Workflow of the new version of the Integrated Farm Assurance Standard © GLOBALG.A.P.
GLOBALG.A.P. has decided to postpone the launch of version 6 of the Integrated Farm Assurance (IFA) Standard until 2022 in light of the ongoing pandemic.
According to a statement issued by the certification body: “We have seen a very successful first round of public consultation. Hundreds of people have taken part in our ongoing World Consultation Tour and we have received over 1000 comments. Nevertheless, the coronavirus pandemic has hindered participation from many important parties, such as certification bodies and focus groups. Rather than launch a standard which is not fully consulted and tested, the GLOBALG.A.P. Board has decided to extend the timeline of development. The extension will allow more time for stakeholders to give their input and more time for sufficient testing. Field trials, which are critical for testing the new approach on farm level and assessing its audibility before the launch, and a third public consultation period will take place in 2021.”
The launch of version 6 was originally planned for September 2021, with obligatory implementation as of September 2022. The timeline has now been extended as follows: The second draft will be available for the second consultation phase in December 2020. The second round of the World Consultation Tour will also begin in December 2020 and continue into the new year. The field trials – originally planned for December 2020 to Jan 2021 – will take place in May to June 2021, alongside an additional public consultation period (#3).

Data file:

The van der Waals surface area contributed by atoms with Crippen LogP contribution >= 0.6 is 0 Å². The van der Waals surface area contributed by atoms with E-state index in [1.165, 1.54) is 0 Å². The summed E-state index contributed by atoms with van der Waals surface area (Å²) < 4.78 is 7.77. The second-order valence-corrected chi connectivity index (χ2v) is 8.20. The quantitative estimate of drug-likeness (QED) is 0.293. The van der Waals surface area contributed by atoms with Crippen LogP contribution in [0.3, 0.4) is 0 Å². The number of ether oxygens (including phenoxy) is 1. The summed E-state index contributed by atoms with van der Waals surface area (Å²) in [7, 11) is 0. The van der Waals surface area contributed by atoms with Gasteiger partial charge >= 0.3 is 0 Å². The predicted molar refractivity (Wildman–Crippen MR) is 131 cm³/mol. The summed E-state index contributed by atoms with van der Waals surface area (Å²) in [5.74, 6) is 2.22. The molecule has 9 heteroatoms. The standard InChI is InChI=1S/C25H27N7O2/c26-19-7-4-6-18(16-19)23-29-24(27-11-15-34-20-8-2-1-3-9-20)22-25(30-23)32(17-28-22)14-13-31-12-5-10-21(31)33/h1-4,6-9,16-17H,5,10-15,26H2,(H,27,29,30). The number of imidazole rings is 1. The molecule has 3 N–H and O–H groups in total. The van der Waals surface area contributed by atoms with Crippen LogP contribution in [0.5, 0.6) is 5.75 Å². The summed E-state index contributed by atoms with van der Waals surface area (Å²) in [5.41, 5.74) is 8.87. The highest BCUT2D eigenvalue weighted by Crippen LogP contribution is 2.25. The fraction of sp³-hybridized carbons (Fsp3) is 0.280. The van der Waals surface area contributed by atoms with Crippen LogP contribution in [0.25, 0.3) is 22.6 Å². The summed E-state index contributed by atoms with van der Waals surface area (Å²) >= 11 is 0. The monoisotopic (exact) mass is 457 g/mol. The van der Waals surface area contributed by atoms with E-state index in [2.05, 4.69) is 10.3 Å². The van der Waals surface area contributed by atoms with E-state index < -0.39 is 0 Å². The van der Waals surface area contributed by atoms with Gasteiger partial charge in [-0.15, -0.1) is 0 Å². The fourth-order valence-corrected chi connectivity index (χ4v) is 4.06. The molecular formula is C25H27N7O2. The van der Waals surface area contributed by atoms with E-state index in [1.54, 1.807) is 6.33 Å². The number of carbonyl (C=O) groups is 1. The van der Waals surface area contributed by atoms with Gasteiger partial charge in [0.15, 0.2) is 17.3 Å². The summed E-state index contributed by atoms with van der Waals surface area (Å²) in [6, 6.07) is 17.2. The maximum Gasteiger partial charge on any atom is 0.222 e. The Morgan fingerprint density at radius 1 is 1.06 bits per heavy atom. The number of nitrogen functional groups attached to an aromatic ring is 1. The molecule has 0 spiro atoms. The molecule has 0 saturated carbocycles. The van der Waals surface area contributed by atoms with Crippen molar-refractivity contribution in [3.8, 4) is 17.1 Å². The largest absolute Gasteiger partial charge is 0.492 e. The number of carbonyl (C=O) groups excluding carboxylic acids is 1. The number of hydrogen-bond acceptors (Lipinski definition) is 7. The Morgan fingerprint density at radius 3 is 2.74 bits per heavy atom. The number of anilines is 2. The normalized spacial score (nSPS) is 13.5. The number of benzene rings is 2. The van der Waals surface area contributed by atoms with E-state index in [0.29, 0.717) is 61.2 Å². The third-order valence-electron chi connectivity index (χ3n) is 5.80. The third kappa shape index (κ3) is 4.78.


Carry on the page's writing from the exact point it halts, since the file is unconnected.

Version 6 will be finalised and published in April 2022, with the usual transition period of one year. It will therefore become obligatory in April 2023.
© The Hindu, C. VENKATACHALAPATHY
In a bid to help organic farmers while promoting healthy eating, an organisation has been set up for the purchasing of organic produce from farmers at their farms, to be sold to residents of Vellore and Ranipet districts in e-vehicles. According to a report by The Hindu, Arun Kishore and Karthikeyan partnered up with the Certified Organic Farmers Association to provide free training to farmers and convert them to organic methods of agriculture from conventional farming methods. The new organisation, called EPPO, procures products from farmers at their respective farms and delivers them to people’s doorsteps using two e-vehicles. “Each vehicle has 22 racks with packed organic vegetables. The vehicles go through the streets of Vellore and Ranipet playing audio announcements about the benefits of such produce,” said Arun Kishore.
“The organic farmers, on the other hand, are unaware about marketing strategies. Hence we directly procure vegetables from the farmers at a price that brings them profit, grade them and sell the good quality produce to the residents,” said G.S. Purushoththaman, director of the Organic Farming Organisation and president of the Certified Organic Farmers Association. He added that across Tamil Nadu, there are one lakh organic farmers and around 10,000 in Vellore, Tiruvannamalai, Tirupathur and Ranipet. “The government of India has authorized the Organic farming Organisation Vellore as the Regional Council for Participatory Guarantee System to certify the organic products produced by the farmers since 2011,” he said.
Arun Kishore said that farmers do not have time to come to the towns and sell their products. “We sell them to the public and the amount is used to pay our staff and maintain the e-vehicles. We are trying to introduce this system in Chennai too.”
© Réussir Fruits et Légumes